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UK fears it might be ruled by a lesbian queen in future

British Prime Minister David Cameron has come under renewed pressure over his support for gay marriage and has now been warned of the possibility of a ‘lesbian queen’ ascending the kingdom’s throne.
‘When we have a queen who is a lesbian and she marries another lady and then decides she would like to have a child and someone donates sperm and she gives birth to a child, is that child heir to the throne?’ questioned former Conservative party chairman Lord Norman Tebbit, in a bizarre twist to the party’s opposition to the Same Sex Marriage Bill.
The legislation cleared the House of Commons yesterday with support from coalition partners Liberal Democrats and Opposition Labour, despite a Tory backbench revolt which saw 136 of Cameron’s own MPs voting against the bill.
Echoing the deep party divide on the issue, Lord Tebbit also told the Big Issue magazine that the legislation could even allow him to marry his son to escape inheritance tax.

‘It would lift my worries about inheritance tax because maybe I’d be allowed to marry my son. Why not? Why shouldn’t a mother marry her daughter? Why shouldn’t two elderly sisters living together marry each other,’ he said, indicating that the bill will now face a bumpy ride when it reaches the House of Lords.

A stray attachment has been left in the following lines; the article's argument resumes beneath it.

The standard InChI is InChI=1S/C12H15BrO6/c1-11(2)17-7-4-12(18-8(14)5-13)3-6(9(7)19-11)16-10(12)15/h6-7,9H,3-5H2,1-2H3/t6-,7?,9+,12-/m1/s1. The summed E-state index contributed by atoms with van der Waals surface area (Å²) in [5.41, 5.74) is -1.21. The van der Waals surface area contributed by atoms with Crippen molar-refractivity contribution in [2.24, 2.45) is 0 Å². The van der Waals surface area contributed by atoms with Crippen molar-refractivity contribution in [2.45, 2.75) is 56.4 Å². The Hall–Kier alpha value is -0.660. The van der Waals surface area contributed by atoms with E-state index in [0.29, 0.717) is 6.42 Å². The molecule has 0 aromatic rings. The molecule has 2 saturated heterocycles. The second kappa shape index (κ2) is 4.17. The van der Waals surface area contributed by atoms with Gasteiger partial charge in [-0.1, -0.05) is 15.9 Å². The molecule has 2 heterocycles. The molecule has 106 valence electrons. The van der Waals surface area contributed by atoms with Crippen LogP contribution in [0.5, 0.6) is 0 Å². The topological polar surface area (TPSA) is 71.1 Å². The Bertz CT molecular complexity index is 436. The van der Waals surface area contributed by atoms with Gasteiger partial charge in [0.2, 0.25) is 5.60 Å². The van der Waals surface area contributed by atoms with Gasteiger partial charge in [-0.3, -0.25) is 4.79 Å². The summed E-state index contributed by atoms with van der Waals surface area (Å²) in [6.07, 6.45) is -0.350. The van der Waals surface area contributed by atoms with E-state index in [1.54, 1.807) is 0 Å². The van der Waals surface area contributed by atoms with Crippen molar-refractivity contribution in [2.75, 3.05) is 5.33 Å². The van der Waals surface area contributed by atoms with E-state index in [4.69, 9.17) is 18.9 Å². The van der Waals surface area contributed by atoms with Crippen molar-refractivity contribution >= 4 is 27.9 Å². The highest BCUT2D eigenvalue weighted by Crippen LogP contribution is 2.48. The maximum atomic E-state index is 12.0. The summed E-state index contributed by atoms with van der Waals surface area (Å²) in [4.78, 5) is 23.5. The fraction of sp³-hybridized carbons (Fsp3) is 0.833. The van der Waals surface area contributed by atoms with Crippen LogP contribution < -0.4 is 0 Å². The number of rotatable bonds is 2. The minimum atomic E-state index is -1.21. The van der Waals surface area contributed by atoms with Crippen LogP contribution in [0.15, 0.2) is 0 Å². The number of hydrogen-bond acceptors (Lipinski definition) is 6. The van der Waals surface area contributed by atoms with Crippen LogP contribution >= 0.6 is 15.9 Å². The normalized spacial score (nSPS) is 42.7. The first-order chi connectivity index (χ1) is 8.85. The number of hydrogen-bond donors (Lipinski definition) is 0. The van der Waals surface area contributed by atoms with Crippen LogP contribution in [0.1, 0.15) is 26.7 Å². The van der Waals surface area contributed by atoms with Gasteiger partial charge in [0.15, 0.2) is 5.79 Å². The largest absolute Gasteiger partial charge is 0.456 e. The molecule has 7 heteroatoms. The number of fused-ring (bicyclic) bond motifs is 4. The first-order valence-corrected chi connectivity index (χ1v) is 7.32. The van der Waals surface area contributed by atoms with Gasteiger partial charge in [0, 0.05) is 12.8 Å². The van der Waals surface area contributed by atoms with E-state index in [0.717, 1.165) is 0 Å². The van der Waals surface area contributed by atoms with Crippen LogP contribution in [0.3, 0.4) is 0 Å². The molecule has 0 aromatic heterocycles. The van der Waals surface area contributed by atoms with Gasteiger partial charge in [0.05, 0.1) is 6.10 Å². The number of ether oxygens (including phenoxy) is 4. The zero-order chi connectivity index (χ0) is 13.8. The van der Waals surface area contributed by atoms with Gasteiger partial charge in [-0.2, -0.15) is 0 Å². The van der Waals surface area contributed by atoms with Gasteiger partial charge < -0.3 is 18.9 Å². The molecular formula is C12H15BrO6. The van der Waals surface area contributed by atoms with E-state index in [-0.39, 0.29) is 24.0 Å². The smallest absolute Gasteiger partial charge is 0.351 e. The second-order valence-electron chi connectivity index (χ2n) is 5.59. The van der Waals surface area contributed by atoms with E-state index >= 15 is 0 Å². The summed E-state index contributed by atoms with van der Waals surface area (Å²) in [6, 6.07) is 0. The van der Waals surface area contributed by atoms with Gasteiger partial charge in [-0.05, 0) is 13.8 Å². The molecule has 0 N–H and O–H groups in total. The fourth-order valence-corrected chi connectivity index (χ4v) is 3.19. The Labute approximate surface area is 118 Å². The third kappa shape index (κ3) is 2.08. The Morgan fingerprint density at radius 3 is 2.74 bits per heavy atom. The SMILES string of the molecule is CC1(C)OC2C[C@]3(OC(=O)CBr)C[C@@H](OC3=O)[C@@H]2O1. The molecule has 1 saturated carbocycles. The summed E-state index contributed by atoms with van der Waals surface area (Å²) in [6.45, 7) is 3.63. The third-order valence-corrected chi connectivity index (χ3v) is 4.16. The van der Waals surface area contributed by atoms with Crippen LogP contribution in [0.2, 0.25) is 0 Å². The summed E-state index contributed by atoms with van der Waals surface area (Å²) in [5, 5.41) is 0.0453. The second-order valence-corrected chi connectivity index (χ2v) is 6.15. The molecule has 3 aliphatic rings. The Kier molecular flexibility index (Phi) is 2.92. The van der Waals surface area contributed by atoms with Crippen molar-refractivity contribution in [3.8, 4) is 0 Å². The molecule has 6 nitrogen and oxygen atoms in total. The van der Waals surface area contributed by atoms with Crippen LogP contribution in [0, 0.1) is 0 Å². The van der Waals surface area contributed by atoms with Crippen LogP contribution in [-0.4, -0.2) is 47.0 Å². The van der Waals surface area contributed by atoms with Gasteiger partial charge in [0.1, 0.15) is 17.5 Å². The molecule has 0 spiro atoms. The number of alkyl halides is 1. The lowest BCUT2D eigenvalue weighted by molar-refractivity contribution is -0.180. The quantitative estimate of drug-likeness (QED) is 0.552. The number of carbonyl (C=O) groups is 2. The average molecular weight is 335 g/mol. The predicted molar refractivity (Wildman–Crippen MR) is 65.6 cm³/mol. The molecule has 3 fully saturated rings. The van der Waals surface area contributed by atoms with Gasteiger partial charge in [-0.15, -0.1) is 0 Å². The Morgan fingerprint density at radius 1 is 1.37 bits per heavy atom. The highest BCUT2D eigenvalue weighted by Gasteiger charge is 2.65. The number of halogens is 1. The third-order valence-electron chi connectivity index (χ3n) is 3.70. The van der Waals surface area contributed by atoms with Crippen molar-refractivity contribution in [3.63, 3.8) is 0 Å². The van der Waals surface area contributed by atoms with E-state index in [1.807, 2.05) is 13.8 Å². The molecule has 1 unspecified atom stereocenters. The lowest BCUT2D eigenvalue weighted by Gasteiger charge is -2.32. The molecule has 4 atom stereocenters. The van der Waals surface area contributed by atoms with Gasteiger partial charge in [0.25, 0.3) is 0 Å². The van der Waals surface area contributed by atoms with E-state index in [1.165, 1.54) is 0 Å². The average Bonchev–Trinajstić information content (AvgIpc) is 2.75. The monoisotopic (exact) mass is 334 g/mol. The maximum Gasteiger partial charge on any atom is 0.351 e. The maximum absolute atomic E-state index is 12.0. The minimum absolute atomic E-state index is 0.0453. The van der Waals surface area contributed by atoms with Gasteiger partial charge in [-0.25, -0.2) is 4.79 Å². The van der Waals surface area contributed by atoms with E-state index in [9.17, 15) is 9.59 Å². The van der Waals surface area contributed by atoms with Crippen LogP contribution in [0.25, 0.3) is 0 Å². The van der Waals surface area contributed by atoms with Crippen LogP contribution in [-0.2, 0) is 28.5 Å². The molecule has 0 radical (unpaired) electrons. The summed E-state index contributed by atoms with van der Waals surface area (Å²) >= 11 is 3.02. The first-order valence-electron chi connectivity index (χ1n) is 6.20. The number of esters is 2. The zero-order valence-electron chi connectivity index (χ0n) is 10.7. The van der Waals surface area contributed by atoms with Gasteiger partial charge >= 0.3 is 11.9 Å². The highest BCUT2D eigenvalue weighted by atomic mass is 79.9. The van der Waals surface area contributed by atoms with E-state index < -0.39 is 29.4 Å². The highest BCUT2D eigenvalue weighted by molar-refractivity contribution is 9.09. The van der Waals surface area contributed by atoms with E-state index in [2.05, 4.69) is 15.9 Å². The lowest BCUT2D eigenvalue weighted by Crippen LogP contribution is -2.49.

Lord Tebbit believes that ministers have alienated Tory grassroots and accuses Downing Street of forcing through the legislation with little thought.

The outspoken Tory politician is best known for his ‘cricket test’ theory dating back to the 1990s for immigrants to gauge their loyalty to the UK in terms of the cricket team they supported - England or their country of origin.
He had categorically stated that most British Asians would fail the ‘Tebbit Test’, a debate that rages on.  

Meanwhile, the same sex bill is due to receive its third Commons reading later today but is not expected to face opposition on the same scale as Monday’s vote. Cameron has also emailed all Tory activists in an attempt to placate them after one of his allies and party co-chairmen, Lord Feldman, is believed to have referred to them as ‘swivel-eyed loons’. In his email, Cameron says party members would not agree on everything and there would be ‘criticism from the sidelines’ but he would never employ someone who ‘sneered’ at them.
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